The vertical jump measuring apparatus of the invention is both useful and versatile, and serves equally well for fulfilling the vertical jump testing and training needs of school basketball and volleyball programs; administering valid screening tests for natural leg power, and thus for general athletic potential among prospective athletes in many sports; providing a natural and functional index of muscle capacity and fitness for participants in physical education and adult fitness classes; and implementing physical education, laboratory exercises, research, and the like.
FIG. 1 is a side elevation of one embodiment of the invention;
FIG. 2 is an enlarged view of a vane assembly which is included in the apparatus of FIG. 1;
FIG. 3 is a plan view of one of the vanes included in the assemblies of FIGS. 1 and 2;
FIG. 4 is a perspective view of a spacer which is interposed between each pair of the vanes in the assembly;
FIG. 5 is a side elevation of a second embodiment; and
FIG. 6 is a top plan view of the second embodiment, taken along the lines 6--6 of FIG. 5.
The apparatus of the invention includes a head frame assembly and a floor stand or wall mounting assembly. In the illustrated embodiment, the apparatus is shown as including a floor stand which cmprises a first upright tubular member 10, which is supported in its upright position on a horizontal base 12. Tubular member 10 may be removably secured to an upright stud 16 on the base and held in place, for example, by a set screw 18, so that the stand may be demountable.
The apparatus also includes a head assembly comprising a second upright tubular member 20 which is telescopically received in the first tubular member 10, and which can be adjusted to any desired height and held in place, for example, by a set screw 22. The top end 20A of tubular member 20 is bent over into a horizontal position, and a horizontal bracket 22 is mounted on the tubular member 20 in spaced parallel relationship to the end portion 20A.
A vertical shaft 24, preferably having a square cross-section, is mounted between the top end portion 20A and of tubular member 20 and bracket 22. A plurality of vanes 26 are mounted in spaced and parallel relationship on the vertical shaft 24, with the vanes extending horizontally outwardly from the shaft. The vanes are mounted on shaft 24 as shown in FIG. 2, with each pair of vanes being separated by a spacer 28 (FIG. 4) and axially loaded by a bowed spring washer 30. Each vane may have the configuration as shown in FIG. 3, for example, and may have a length of the order of 9 inches and width of the order of 1.25 inches.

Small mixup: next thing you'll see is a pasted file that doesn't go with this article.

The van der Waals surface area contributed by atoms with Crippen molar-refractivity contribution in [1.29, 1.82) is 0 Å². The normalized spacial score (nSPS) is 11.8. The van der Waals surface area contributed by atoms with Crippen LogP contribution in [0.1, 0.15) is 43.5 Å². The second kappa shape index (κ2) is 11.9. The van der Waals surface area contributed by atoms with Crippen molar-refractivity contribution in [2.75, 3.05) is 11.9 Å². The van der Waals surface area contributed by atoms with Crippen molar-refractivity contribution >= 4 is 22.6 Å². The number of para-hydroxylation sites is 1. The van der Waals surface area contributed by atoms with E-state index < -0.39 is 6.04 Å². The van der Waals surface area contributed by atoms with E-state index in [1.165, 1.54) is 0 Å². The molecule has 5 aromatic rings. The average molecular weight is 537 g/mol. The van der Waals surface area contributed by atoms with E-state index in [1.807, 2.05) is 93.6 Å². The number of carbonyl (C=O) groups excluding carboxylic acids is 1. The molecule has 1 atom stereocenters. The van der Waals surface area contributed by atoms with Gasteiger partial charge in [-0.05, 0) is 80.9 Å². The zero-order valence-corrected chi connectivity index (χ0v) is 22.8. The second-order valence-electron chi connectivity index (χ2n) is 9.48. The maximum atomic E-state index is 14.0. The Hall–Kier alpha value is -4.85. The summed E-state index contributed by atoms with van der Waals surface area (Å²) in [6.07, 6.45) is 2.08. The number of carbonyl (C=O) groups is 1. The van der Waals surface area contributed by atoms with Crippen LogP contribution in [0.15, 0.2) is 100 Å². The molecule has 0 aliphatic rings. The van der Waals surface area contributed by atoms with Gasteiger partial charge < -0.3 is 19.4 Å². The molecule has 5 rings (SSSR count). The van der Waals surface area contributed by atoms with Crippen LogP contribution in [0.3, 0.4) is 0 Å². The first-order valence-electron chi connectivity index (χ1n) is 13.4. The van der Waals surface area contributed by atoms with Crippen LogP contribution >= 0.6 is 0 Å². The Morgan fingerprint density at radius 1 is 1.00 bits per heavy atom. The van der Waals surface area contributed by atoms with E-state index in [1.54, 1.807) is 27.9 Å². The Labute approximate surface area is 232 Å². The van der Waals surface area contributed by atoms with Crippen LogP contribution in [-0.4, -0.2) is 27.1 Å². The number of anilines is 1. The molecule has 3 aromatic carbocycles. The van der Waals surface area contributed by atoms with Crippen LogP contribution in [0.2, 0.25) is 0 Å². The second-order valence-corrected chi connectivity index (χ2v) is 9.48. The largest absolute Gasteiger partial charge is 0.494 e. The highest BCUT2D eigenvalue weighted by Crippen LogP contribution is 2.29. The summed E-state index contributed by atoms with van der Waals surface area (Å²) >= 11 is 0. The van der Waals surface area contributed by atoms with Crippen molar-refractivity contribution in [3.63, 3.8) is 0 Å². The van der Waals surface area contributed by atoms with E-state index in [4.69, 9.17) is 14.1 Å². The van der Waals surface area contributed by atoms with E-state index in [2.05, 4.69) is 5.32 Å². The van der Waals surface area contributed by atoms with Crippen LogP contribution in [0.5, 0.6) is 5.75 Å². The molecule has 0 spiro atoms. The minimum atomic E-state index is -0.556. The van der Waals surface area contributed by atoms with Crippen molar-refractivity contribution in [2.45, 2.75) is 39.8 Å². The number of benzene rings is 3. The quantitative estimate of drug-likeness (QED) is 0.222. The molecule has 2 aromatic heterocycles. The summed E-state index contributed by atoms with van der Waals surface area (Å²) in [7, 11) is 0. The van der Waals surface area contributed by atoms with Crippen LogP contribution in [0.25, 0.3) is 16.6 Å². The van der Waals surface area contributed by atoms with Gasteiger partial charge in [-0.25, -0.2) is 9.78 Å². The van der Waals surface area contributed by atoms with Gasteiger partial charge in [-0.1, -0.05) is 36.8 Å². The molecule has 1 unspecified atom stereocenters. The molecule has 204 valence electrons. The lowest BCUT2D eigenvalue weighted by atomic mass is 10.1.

Uniform vertical spacing of the vanes along the vertical axis of the square shaft 24 is maintained by the precision spacers 28. In addition, the spring washers 20 gently and continuously press each vane against the adjacent spacer. This eliminates any sag of the vanes, and serves to keep the vanes parallel and uniformly spaced in their horizontal position, thereby permitting the use of adequately long vanes so as to achieve the intended purpose of the apparatus. The spacers 28 and resilient washers 20 allow the vanes both to be pivoted freely about the vertical axis of the shaft 24 on an individual basis, as they are tapped by the athlete, and also momentarily to be deflected upwardly or downwardly under impact so as to avoid breakage. To this end, the axis hole 50 in each vane may be made somewhat oversized to permit the upwardly and downward deflection movements. The vanes can be color coded to help the athletes to see the full and half-inch increments, every 6th inch, etc.
When the apparatus is in use, the head frame is positioned on the floor stand at a selected height, so that the bottom vane is a known distance above the floor. This is achieved by loosening the set screw 22, and by sliding the tubular member 20 up and down within the tubular member 10, and then by tightening the screw 22.
The athlete then makes a preliminary jump and taps the highest reachable vane with his upstretched hand. When that occurs, the highest reachable vane, together with all the vanes below it, are displaced angularly about the vertical axis of the shaft until restrained by an elastic cord 52 which extends between the bentover top end 20 and the bracket 22. In a series of successive jumps, using the most advantageous or instructed jumping motion technique, the athlete then seeks to touch higher and higher vanes until his effective current vertical jump limit is reached. This process can be repeated after a short rest for training purposes, or at a later date to measure jump potential after some period of time, other training activities, etc.